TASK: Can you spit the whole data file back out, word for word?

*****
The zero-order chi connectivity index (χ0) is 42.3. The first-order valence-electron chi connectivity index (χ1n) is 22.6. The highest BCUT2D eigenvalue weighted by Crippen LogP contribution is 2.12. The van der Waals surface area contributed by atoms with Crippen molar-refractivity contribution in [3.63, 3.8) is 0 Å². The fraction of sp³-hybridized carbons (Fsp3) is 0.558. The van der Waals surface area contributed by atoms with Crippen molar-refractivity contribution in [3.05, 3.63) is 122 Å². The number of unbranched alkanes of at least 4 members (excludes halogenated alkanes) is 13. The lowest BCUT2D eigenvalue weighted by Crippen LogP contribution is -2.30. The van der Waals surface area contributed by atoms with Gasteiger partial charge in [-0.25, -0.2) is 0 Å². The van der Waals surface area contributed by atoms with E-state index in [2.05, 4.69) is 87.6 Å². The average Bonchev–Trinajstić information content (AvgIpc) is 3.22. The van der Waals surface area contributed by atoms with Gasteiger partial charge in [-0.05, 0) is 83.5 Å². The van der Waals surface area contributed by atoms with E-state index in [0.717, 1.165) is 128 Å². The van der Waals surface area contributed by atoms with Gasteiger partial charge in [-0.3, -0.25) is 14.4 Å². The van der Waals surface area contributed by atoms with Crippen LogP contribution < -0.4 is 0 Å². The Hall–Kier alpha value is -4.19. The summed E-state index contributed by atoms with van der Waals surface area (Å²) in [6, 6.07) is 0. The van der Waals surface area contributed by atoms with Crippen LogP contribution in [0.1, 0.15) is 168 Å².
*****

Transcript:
The zero-order chi connectivity index (χ0) is 42.3. The first-order valence-electron chi connectivity index (χ1n) is 22.6. The highest BCUT2D eigenvalue weighted by Crippen LogP contribution is 2.12. The van der Waals surface area contributed by atoms with Crippen molar-refractivity contribution in [3.63, 3.8) is 0 Å². The fraction of sp³-hybridized carbons (Fsp3) is 0.558. The van der Waals surface area contributed by atoms with Crippen molar-refractivity contribution in [3.05, 3.63) is 122 Å². The number of unbranched alkanes of at least 4 members (excludes halogenated alkanes) is 13. The lowest BCUT2D eigenvalue weighted by Crippen LogP contribution is -2.30. The van der Waals surface area contributed by atoms with Gasteiger partial charge in [-0.25, -0.2) is 0 Å². The van der Waals surface area contributed by atoms with E-state index in [2.05, 4.69) is 87.6 Å². The average Bonchev–Trinajstić information content (AvgIpc) is 3.22. The van der Waals surface area contributed by atoms with Gasteiger partial charge in [-0.05, 0) is 83.5 Å². The van der Waals surface area contributed by atoms with E-state index in [0.717, 1.165) is 128 Å². The van der Waals surface area contributed by atoms with Gasteiger partial charge in [-0.3, -0.25) is 14.4 Å². The van der Waals surface area contributed by atoms with Crippen LogP contribution < -0.4 is 0 Å². The Hall–Kier alpha value is -4.19. The summed E-state index contributed by atoms with van der Waals surface area (Å²) in [6, 6.07) is 0. The van der Waals surface area contributed by atoms with Crippen LogP contribution in [0.1, 0.15) is 168 Å².